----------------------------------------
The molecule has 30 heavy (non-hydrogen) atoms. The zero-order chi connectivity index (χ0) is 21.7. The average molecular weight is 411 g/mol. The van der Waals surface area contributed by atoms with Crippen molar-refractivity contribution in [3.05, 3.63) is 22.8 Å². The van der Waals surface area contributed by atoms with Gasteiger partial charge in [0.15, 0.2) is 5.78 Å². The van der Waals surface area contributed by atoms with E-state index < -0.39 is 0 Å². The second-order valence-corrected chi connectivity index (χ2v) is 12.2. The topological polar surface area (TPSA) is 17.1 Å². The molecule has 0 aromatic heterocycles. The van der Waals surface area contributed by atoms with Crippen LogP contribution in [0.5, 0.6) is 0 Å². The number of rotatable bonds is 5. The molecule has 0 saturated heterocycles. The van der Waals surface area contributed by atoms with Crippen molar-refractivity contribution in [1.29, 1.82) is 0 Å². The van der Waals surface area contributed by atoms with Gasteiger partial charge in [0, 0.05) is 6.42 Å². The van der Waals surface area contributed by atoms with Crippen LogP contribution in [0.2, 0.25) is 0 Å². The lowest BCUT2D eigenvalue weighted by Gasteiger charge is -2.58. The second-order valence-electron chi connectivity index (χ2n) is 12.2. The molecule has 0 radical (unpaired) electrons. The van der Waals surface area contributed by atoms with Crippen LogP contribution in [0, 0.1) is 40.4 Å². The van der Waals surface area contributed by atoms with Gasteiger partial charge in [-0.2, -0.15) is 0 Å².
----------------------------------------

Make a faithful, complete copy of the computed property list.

The molecule has 30 heavy (non-hydrogen) atoms. The zero-order chi connectivity index (χ0) is 21.7. The average molecular weight is 411 g/mol. The van der Waals surface area contributed by atoms with Crippen molar-refractivity contribution in [3.05, 3.63) is 22.8 Å². The van der Waals surface area contributed by atoms with Gasteiger partial charge in [0.15, 0.2) is 5.78 Å². The van der Waals surface area contributed by atoms with E-state index < -0.39 is 0 Å². The second-order valence-corrected chi connectivity index (χ2v) is 12.2. The topological polar surface area (TPSA) is 17.1 Å². The molecule has 0 aromatic heterocycles. The van der Waals surface area contributed by atoms with Crippen LogP contribution in [0.5, 0.6) is 0 Å². The number of rotatable bonds is 5. The molecule has 0 saturated heterocycles. The van der Waals surface area contributed by atoms with Crippen molar-refractivity contribution in [1.29, 1.82) is 0 Å². The van der Waals surface area contributed by atoms with Gasteiger partial charge in [0, 0.05) is 6.42 Å². The van der Waals surface area contributed by atoms with Crippen LogP contribution in [0.2, 0.25) is 0 Å². The lowest BCUT2D eigenvalue weighted by Gasteiger charge is -2.58. The second-order valence-electron chi connectivity index (χ2n) is 12.2. The molecule has 0 radical (unpaired) electrons. The van der Waals surface area contributed by atoms with Crippen LogP contribution in [0, 0.1) is 40.4 Å². The van der Waals surface area contributed by atoms with Gasteiger partial charge in [-0.2, -0.15) is 0 Å².